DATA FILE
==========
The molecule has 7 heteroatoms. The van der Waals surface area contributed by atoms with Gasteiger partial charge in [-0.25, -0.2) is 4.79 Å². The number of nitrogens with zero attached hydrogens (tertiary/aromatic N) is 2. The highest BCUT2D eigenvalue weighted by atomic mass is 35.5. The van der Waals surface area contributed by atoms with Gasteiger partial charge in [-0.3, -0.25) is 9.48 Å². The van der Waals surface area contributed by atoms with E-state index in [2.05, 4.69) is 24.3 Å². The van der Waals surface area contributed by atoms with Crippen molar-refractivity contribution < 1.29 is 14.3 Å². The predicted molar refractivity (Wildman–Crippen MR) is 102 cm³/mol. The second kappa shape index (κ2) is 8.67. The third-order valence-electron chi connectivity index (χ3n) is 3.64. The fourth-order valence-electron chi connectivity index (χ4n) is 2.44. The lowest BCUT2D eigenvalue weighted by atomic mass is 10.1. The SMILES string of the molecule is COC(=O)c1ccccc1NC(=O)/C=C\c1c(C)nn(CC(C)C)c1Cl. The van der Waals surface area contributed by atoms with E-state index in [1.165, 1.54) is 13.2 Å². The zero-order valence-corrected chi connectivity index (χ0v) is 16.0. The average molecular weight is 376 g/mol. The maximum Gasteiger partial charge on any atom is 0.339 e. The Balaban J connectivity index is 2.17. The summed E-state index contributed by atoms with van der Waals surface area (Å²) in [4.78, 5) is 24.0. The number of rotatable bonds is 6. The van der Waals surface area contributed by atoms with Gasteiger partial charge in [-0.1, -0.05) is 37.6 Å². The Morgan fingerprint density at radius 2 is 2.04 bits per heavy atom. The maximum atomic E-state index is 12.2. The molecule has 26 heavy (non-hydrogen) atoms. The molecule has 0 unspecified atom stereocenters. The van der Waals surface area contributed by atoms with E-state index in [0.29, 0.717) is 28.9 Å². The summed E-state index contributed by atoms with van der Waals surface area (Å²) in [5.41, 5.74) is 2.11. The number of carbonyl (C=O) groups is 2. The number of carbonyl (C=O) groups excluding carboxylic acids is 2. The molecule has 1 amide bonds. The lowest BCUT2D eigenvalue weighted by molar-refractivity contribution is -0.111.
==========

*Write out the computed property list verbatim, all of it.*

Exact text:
The molecule has 7 heteroatoms. The van der Waals surface area contributed by atoms with Gasteiger partial charge in [-0.25, -0.2) is 4.79 Å². The number of nitrogens with zero attached hydrogens (tertiary/aromatic N) is 2. The highest BCUT2D eigenvalue weighted by atomic mass is 35.5. The van der Waals surface area contributed by atoms with Gasteiger partial charge in [-0.3, -0.25) is 9.48 Å². The van der Waals surface area contributed by atoms with E-state index in [2.05, 4.69) is 24.3 Å². The van der Waals surface area contributed by atoms with Crippen molar-refractivity contribution < 1.29 is 14.3 Å². The predicted molar refractivity (Wildman–Crippen MR) is 102 cm³/mol. The second kappa shape index (κ2) is 8.67. The third-order valence-electron chi connectivity index (χ3n) is 3.64. The fourth-order valence-electron chi connectivity index (χ4n) is 2.44. The lowest BCUT2D eigenvalue weighted by atomic mass is 10.1. The SMILES string of the molecule is COC(=O)c1ccccc1NC(=O)/C=C\c1c(C)nn(CC(C)C)c1Cl. The van der Waals surface area contributed by atoms with E-state index in [1.165, 1.54) is 13.2 Å². The zero-order valence-corrected chi connectivity index (χ0v) is 16.0. The average molecular weight is 376 g/mol. The maximum Gasteiger partial charge on any atom is 0.339 e. The Balaban J connectivity index is 2.17. The summed E-state index contributed by atoms with van der Waals surface area (Å²) in [4.78, 5) is 24.0. The number of rotatable bonds is 6. The van der Waals surface area contributed by atoms with Gasteiger partial charge in [-0.1, -0.05) is 37.6 Å². The Morgan fingerprint density at radius 2 is 2.04 bits per heavy atom. The maximum atomic E-state index is 12.2. The molecule has 26 heavy (non-hydrogen) atoms. The molecule has 0 unspecified atom stereocenters. The van der Waals surface area contributed by atoms with E-state index in [0.29, 0.717) is 28.9 Å². The summed E-state index contributed by atoms with van der Waals surface area (Å²) in [5.41, 5.74) is 2.11. The number of carbonyl (C=O) groups is 2. The number of carbonyl (C=O) groups excluding carboxylic acids is 2. The molecule has 1 amide bonds. The lowest BCUT2D eigenvalue weighted by molar-refractivity contribution is -0.111.